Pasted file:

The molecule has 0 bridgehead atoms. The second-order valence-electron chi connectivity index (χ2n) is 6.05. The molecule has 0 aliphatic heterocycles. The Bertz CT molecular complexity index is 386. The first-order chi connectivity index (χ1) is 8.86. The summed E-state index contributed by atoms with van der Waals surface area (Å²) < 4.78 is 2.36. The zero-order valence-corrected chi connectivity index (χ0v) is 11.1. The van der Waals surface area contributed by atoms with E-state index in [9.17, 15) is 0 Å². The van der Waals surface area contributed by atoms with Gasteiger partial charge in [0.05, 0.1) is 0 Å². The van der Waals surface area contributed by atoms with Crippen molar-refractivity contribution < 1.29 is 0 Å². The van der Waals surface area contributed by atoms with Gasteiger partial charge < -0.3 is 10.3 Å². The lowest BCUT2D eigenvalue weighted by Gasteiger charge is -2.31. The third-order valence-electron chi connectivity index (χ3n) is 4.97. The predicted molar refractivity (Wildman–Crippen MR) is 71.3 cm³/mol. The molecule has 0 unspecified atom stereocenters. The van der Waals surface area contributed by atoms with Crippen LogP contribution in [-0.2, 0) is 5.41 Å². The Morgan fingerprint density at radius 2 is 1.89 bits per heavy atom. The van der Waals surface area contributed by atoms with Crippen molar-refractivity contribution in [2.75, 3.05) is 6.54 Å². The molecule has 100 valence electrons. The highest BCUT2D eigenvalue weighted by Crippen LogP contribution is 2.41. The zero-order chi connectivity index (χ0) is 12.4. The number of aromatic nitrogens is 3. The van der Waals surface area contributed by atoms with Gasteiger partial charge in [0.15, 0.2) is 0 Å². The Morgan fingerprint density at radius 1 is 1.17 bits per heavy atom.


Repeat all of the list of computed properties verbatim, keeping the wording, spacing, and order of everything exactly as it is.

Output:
The molecule has 0 bridgehead atoms. The second-order valence-electron chi connectivity index (χ2n) is 6.05. The molecule has 0 aliphatic heterocycles. The Bertz CT molecular complexity index is 386. The first-order chi connectivity index (χ1) is 8.86. The summed E-state index contributed by atoms with van der Waals surface area (Å²) < 4.78 is 2.36. The zero-order valence-corrected chi connectivity index (χ0v) is 11.1. The van der Waals surface area contributed by atoms with E-state index in [9.17, 15) is 0 Å². The van der Waals surface area contributed by atoms with Gasteiger partial charge in [0.05, 0.1) is 0 Å². The van der Waals surface area contributed by atoms with Crippen molar-refractivity contribution < 1.29 is 0 Å². The van der Waals surface area contributed by atoms with Gasteiger partial charge < -0.3 is 10.3 Å². The lowest BCUT2D eigenvalue weighted by Gasteiger charge is -2.31. The third-order valence-electron chi connectivity index (χ3n) is 4.97. The predicted molar refractivity (Wildman–Crippen MR) is 71.3 cm³/mol. The molecule has 0 unspecified atom stereocenters. The van der Waals surface area contributed by atoms with Crippen LogP contribution in [-0.2, 0) is 5.41 Å². The Morgan fingerprint density at radius 2 is 1.89 bits per heavy atom. The van der Waals surface area contributed by atoms with Crippen molar-refractivity contribution in [2.75, 3.05) is 6.54 Å². The molecule has 100 valence electrons. The highest BCUT2D eigenvalue weighted by Crippen LogP contribution is 2.41. The zero-order chi connectivity index (χ0) is 12.4. The number of aromatic nitrogens is 3. The van der Waals surface area contributed by atoms with Gasteiger partial charge in [0.15, 0.2) is 0 Å². The Morgan fingerprint density at radius 1 is 1.17 bits per heavy atom.